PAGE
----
Side Pains - Pregnancy Signs and Symptoms

Don't Worry - It's Common

Getting used to the idea of being pregnant can take a while, especially when there is "nothing to show for it" initially. Waiting for the baby bump to rise takes time, and it is often during this waiting period that certain pains and cramping take place, sometimes causing worry for a newly pregnant woman. The good news, if we can call it that, is that abdominal pain during pregnancy is not an uncommon occurrence. Considering all of the hormonal and physical changes a woman's body must go through to accommodate a pregnancy, it is understandable that she will be more prone than usual to conditions that lead to abdominal pain.

Side Pain In Early Pregnancy

Early pregnancy side pains are very common and usually make their debut when the embryo implants in the uterus. A menstrual-type cramping with a bit of blood loss often occurs during implantation, and depending upon the side the baby implants, the pain will be localized on that particular side. Ruling out an ectopic pregnancy is important and assuming all is well, then other reasons for early pregnancy side pains can be the position of the uterus or stretching of ligaments. Some uteri are tilted forward, others backward, and some are misshapen. Depending upon the position and state of the uterus, pain may be localized to one side or the other and the woman will experience pain as the uterus grows with the baby.

Pregnancy Right Side or Left Side Pain Can Be Serious

If the pain is primarily felt on the right side during pregnancy, it could indicate a serious problem, such as appendicitis or a tubal pregnancy in the right fallopian tube. Gall stones and kidney stones can project right side pain as can an ovarian cyst. Right side pain in pregnancy can be caused by bowel issues, constipation, a hernia, or even food poisoning. However, sometimes the pain is nothing more than trapped gas or a pulled muscle.

When the pain is felt primarily on the left side during pregnancy it could be an overlap from a right side issue, or it could be something more serious. Organ and structural diseases of organs found on the left side of the abdomen can generate a great deal of pain. The spleen, pancreas, stomach, part of the colon, one of the two kidneys, and the adrenal gland are found in the region. Also, if there is an ectopic pregnancy in the left fallopian tube, or a problem with the left ovary, then the pain will be pregnancy left side pain. Once again, ligaments, muscles, and constipation can all generate pain as well.

An ectopic pregnancy, or tubal pregnancy as it is sometimes referred to, is the nightmare of every woman who wants to bear children. In this type of pregnancy, the embryo imbeds outside of the uterus, usually in one of the fallopian tubes, or sometimes in the ovary or on a supporting ligament. It can also embed in the abdominal cavity. As the fetus grows the danger of rupture increases because there is no room for expansion in a tube, ovary, or blood vessel. The result is massive bleeding internally. This type of pregnancy is usually discovered within the first few weeks after conception and presents with lower abdominal pain that is either sudden or has a gradually building onset. The pain could be on the right side or the left of the lower abdomen. It is continuous and nagging, causing cramping and pain. This is an obstetric emergency and requires immediate medical attention. There are some critical situations that can mimic an ectopic pregnancy-a ruptured ovarian cyst, appendicitis, and miscarriage all present with similar symptoms and pain.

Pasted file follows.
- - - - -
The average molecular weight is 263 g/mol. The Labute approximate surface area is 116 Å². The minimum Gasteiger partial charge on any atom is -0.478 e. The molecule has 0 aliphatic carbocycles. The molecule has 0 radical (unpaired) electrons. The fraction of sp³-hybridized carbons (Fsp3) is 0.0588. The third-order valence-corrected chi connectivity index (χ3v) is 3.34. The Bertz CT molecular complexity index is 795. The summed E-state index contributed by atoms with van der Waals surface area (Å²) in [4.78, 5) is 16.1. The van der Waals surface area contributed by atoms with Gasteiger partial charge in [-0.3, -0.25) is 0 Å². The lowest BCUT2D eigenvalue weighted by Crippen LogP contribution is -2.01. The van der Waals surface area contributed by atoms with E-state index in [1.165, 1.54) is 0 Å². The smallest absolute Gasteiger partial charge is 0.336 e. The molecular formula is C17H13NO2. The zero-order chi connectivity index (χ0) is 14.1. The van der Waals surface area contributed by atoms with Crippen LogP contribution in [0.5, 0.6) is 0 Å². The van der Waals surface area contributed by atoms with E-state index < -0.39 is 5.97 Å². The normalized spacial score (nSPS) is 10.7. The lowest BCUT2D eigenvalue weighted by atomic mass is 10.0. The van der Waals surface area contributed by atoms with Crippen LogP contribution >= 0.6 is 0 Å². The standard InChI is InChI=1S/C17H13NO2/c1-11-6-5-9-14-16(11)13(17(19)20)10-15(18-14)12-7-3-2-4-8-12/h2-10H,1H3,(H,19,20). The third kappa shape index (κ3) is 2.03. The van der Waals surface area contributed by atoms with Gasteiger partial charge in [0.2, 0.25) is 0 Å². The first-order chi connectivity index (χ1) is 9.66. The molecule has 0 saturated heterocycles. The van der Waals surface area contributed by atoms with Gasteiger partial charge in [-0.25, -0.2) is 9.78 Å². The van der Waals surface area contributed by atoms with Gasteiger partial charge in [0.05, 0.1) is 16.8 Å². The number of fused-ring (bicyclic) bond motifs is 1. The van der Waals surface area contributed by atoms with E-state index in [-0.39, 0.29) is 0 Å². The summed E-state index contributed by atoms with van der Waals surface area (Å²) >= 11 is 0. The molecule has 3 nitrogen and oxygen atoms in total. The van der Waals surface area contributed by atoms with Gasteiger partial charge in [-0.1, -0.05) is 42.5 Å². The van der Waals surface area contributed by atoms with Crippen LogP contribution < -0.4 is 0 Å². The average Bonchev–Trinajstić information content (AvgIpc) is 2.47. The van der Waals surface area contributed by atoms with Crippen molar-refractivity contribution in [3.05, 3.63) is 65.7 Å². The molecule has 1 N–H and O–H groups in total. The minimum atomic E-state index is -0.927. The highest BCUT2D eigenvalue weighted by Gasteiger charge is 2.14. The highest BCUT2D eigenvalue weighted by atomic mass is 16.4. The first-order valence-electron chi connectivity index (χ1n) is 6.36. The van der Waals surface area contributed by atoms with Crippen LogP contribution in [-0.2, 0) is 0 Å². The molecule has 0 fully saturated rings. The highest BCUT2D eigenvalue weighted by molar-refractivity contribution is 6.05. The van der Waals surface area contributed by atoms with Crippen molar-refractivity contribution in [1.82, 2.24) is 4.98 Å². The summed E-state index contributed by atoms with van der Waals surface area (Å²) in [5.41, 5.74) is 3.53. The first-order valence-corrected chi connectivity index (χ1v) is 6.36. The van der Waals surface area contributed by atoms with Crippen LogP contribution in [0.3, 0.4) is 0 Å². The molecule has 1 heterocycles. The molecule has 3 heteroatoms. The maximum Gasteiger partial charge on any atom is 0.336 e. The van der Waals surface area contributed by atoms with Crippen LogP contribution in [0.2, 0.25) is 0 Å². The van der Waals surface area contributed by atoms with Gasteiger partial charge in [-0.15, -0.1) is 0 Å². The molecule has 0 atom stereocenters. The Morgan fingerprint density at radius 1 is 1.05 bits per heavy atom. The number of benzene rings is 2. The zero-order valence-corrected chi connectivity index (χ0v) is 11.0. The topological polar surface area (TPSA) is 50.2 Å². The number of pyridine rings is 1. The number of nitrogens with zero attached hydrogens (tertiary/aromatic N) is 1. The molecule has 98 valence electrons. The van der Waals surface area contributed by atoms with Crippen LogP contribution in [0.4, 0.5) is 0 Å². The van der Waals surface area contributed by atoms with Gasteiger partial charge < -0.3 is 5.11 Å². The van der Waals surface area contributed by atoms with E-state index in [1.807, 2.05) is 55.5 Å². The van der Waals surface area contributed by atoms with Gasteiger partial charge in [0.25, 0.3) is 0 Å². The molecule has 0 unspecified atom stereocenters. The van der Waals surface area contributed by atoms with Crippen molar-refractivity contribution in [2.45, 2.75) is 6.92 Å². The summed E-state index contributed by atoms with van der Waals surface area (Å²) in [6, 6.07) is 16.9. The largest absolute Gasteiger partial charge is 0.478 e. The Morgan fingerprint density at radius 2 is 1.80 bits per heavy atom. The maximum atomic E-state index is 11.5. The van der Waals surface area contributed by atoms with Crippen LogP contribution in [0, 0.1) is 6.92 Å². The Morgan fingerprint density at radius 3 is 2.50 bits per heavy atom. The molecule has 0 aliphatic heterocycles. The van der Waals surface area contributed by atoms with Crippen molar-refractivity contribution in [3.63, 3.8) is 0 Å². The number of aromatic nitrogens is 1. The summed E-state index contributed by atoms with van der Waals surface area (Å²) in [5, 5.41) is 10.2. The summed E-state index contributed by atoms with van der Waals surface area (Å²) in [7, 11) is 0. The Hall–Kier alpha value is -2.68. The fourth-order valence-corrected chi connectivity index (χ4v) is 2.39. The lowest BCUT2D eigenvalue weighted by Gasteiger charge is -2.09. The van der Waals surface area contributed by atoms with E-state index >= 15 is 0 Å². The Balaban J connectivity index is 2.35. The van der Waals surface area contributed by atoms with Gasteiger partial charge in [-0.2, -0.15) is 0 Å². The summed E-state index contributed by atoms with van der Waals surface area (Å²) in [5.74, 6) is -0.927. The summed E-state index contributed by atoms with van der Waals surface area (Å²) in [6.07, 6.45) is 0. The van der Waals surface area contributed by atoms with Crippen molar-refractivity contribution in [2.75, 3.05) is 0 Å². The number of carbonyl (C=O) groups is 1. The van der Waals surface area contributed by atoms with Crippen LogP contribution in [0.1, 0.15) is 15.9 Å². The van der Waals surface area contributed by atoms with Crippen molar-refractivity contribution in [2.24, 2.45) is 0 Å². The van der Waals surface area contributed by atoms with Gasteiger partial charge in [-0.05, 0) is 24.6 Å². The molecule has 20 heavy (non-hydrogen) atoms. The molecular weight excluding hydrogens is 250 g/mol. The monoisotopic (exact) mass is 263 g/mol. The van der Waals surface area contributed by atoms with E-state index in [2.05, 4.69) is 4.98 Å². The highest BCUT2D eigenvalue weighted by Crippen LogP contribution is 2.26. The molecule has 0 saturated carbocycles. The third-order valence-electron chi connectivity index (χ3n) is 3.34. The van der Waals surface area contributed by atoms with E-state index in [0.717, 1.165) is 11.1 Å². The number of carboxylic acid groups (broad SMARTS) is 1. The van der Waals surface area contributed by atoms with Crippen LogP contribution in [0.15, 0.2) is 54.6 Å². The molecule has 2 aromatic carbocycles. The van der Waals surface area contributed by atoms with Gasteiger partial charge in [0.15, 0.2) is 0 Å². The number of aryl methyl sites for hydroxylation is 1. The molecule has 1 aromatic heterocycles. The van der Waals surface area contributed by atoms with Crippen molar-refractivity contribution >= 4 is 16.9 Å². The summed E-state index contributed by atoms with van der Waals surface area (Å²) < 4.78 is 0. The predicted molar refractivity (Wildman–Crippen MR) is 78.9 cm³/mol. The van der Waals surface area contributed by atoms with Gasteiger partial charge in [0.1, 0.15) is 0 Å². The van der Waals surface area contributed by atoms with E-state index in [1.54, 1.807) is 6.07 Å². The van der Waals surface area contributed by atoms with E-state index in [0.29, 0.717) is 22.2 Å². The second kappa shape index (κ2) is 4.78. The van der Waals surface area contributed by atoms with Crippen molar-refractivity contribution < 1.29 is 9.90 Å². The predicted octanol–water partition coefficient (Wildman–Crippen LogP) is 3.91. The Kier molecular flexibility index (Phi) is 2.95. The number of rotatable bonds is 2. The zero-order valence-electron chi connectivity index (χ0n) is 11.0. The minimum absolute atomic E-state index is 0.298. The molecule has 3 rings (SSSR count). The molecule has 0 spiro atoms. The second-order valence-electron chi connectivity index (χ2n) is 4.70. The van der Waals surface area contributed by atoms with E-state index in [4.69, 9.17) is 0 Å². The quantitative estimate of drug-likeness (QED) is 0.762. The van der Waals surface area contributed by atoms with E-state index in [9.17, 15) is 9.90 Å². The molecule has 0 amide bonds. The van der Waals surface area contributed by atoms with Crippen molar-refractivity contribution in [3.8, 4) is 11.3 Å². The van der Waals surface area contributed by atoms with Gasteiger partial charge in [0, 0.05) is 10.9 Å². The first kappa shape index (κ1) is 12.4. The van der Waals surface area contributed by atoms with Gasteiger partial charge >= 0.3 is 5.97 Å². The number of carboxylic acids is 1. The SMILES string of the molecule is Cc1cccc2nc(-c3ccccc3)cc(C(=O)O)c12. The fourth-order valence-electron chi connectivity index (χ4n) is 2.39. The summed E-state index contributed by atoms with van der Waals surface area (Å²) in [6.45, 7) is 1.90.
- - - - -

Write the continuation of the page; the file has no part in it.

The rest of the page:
IBS May Improve With Pregnancy

Women who suffer with irritable bowel syndrome (ibs) often find it changes during pregnancy.  The impact of pregnancy on the bowels isn't as well documented as it is on the gastrointestinal tract, but one theory states that the effect of pregnancy hormones could either positively or negatively affect the symptoms of ibs, and may even relieve abdominal pain. One survey reported that nearly half of the women respondents indicated an improvement in their ibs symptoms while pregnant, with a much smaller percentage stating their symptoms worsened.

The Good Old Back Ache

Backaches are closely linked to pregnancy and some causes of pregnancy back ache include such things are the shift in the center of gravity experienced as the baby grows, poor posture, lifting and bending incorrectly, and wearing footwear that looks good but takes a toll on the spine. The discomfort of a backache can radiate into the sides of the abdomen, making sitting and standing uncomfortable. Sometimes the pain is more of a dull ache and a cramping in the lower back.

Is Cramping Normal?

Many women wonder if cramping is common during pregnancy, and the answer is yes and no. Mild cramping often happens as the uterus grows and the belly swells. But, severe cramping or pain is not a good sign and the doctor should be advised if there are any signs of severe pain or cramping. There are common causes for cramping during pregnancy, beginning very early on with implantation which causes low, period-type cramps and mild discomfort. As time goes on and the muscles and ligaments stretch a dull ache and cramping often accompanies the procedure. Braxton-Hicks contractions can be the source of cramping as well. Then, in the last weeks of pregnancy, cramping is a good indication that labor is about ready to begin.

When pain and cramping become serious, call the doctor. Only proper examination and testing can reveal the real source of the problem. It is better to alleviate fear and concern than to tough it out.

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